Time for another round of links to some interesting items from the last few days.
First, from the NY Times op-ed pages. In “From Students, Less Kindness for Strangers?”, Pamela Paul reports on a recent study that claims the current college-age crowd is significantly less empathetic than their counterparts ten years ago. The causes?
“We don’t actually know what the causes are at this point,” Dr. Konrath said. But the authors speculate a millennial mixture of video games, social media, reality TV and hyper-competition have left young people self-involved, shallow and unfettered in their individualism and ambition.
Not a surprising list of culprits, but here it just sounds like knee-jerk generalization. Also, remember what happens to “the latest study” as it goes through the news cycle.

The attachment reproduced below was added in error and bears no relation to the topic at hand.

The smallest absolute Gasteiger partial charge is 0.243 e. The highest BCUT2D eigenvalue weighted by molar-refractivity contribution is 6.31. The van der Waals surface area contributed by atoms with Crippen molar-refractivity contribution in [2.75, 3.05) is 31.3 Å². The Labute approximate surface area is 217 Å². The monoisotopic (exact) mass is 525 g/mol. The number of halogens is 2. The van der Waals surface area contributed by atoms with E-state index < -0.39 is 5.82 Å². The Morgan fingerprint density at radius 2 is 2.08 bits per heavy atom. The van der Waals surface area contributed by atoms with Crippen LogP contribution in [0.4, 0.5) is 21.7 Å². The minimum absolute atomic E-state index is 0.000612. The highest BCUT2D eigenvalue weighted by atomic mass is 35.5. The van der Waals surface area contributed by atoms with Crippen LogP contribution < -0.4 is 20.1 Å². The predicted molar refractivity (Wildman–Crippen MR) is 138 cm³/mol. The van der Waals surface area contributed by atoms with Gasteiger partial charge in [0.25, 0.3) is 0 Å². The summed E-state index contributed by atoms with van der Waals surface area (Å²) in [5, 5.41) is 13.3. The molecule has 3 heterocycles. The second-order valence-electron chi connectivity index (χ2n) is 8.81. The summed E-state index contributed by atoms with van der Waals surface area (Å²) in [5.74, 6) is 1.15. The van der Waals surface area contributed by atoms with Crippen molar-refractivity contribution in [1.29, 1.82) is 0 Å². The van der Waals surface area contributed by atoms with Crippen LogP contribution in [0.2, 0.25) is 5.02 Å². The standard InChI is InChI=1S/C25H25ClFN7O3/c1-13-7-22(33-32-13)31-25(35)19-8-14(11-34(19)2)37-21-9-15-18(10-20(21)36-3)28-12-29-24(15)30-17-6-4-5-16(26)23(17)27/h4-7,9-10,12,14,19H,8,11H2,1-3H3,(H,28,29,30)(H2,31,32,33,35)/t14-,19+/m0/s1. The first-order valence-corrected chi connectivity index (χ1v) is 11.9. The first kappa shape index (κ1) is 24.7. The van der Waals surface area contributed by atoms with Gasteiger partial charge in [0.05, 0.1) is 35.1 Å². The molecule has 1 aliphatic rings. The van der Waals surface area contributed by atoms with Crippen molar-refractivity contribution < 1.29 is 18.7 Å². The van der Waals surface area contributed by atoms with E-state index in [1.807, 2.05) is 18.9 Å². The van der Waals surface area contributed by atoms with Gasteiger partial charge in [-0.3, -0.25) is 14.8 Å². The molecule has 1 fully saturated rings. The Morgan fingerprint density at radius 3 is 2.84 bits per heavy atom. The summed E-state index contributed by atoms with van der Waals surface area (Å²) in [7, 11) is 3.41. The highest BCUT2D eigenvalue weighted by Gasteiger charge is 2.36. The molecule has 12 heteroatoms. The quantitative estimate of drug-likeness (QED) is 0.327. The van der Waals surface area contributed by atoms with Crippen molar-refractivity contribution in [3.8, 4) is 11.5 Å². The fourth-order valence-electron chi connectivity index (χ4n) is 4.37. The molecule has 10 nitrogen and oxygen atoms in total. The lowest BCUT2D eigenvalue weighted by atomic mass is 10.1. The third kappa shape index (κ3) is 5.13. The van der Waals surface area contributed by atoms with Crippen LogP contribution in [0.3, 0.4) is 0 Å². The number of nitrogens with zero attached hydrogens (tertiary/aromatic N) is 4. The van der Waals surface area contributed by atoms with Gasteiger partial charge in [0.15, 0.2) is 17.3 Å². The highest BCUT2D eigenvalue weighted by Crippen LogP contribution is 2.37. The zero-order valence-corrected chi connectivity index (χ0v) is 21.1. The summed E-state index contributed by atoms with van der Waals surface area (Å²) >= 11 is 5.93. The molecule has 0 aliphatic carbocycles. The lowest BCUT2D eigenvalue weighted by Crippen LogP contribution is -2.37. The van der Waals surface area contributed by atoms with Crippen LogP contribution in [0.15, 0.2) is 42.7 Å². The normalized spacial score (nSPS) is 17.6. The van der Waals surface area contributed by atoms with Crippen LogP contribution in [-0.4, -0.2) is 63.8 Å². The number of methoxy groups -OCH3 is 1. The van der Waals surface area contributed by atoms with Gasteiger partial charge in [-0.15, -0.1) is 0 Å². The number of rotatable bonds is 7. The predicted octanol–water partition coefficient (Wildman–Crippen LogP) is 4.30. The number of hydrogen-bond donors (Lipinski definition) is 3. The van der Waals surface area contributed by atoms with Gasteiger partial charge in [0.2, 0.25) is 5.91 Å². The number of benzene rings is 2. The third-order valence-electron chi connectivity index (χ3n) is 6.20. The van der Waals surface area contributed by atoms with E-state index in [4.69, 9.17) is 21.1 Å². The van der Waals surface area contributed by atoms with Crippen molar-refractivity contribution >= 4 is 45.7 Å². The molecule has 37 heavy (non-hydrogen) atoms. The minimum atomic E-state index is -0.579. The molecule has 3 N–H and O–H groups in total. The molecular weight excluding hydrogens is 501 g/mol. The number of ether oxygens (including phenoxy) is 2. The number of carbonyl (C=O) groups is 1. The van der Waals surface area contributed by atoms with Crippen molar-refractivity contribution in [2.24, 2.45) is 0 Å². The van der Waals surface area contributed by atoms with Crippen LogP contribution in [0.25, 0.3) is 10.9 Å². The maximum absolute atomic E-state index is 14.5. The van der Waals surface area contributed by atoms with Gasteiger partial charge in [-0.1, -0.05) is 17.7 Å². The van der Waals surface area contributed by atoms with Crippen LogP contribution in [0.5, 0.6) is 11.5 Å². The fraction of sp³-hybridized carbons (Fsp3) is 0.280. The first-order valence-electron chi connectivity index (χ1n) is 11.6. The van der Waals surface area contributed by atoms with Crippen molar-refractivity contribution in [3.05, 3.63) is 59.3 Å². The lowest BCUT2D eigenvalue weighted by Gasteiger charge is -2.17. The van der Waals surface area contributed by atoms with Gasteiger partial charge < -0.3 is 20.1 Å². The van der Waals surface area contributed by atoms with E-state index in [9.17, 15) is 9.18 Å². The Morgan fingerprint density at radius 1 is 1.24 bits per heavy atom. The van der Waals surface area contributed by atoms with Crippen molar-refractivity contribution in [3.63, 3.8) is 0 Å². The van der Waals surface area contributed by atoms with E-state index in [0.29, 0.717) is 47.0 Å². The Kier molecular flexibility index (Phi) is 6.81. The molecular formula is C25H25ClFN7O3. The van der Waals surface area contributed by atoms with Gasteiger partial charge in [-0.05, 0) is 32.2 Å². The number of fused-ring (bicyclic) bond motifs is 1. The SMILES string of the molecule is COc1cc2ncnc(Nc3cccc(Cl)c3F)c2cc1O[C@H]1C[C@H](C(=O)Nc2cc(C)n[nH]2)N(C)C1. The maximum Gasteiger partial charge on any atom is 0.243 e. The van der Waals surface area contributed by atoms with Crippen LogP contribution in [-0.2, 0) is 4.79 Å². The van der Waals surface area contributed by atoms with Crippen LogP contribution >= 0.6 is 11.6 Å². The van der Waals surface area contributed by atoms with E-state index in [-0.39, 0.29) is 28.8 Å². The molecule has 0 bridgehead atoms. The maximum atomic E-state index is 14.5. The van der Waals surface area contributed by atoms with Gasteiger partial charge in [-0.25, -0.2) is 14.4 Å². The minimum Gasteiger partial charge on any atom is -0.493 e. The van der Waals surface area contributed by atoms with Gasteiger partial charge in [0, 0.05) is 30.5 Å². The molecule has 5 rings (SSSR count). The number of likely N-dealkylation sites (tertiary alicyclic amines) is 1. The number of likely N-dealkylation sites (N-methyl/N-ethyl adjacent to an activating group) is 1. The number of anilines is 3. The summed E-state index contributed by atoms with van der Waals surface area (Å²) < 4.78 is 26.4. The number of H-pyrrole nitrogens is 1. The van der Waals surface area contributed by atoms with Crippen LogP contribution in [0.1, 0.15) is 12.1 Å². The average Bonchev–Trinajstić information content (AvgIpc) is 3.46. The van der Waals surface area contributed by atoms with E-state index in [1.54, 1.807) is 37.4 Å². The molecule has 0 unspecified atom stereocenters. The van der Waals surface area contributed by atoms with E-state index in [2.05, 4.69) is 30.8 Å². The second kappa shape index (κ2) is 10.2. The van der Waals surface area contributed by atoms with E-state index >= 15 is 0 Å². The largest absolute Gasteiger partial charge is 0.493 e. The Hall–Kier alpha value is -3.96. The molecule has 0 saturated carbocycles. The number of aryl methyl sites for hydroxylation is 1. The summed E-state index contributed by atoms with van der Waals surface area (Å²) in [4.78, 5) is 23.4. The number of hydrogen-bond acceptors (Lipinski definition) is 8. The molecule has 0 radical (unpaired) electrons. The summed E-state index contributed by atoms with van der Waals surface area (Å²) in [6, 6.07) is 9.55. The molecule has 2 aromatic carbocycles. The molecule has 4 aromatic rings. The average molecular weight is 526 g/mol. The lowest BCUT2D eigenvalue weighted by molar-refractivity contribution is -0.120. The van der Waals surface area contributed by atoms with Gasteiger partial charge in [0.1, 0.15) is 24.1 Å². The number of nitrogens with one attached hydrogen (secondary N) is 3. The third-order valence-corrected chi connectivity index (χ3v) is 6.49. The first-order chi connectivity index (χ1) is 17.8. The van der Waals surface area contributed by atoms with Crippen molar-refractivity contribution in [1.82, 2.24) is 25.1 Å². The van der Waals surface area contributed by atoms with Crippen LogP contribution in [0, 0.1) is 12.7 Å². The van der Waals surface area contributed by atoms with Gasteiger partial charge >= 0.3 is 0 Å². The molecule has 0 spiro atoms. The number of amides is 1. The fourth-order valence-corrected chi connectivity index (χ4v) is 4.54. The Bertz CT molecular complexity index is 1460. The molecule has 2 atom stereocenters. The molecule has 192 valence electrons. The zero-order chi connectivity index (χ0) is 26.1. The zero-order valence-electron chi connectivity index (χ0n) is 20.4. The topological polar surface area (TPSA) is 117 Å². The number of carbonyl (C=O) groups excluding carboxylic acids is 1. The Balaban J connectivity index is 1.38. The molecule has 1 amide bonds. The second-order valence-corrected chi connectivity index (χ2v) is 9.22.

Also in the NY Times, “But will it make you happy?” by Stephanie Rosenbloom explores recent data on consumption and happiness. Bottom line: stuff is out, experiences are in. But money still can’t buy you love, and that, not surprisingly, is what contributes most significantly to enduring happiness. Well, meaningful relationships in general anyway.
At NPR, you can read or listen to the latest installment from their ongoing series The Human Edge, “When Did We Become Mentally Modern?” The answer: When we developed the capacity for symbolic thought. Interestingly, this was a point novelist Walker Percy dwelt on at length in his writings on semiotics.
If you are at all intrigued by issues of online privacy (and we all should be, at least a little) The Wall Street Journal has brought a lot of helpful information together at their What They Know page. Judging from this interactive feature, they know a lot.
Lastly, I’m going to be playing with the Tags and Categories again in the next few days and in the past this has triggered the republishing of older posts. For the happy few who have added this lovely blog to their readers or those who subscribe by email, my apologies in advance if that occurs.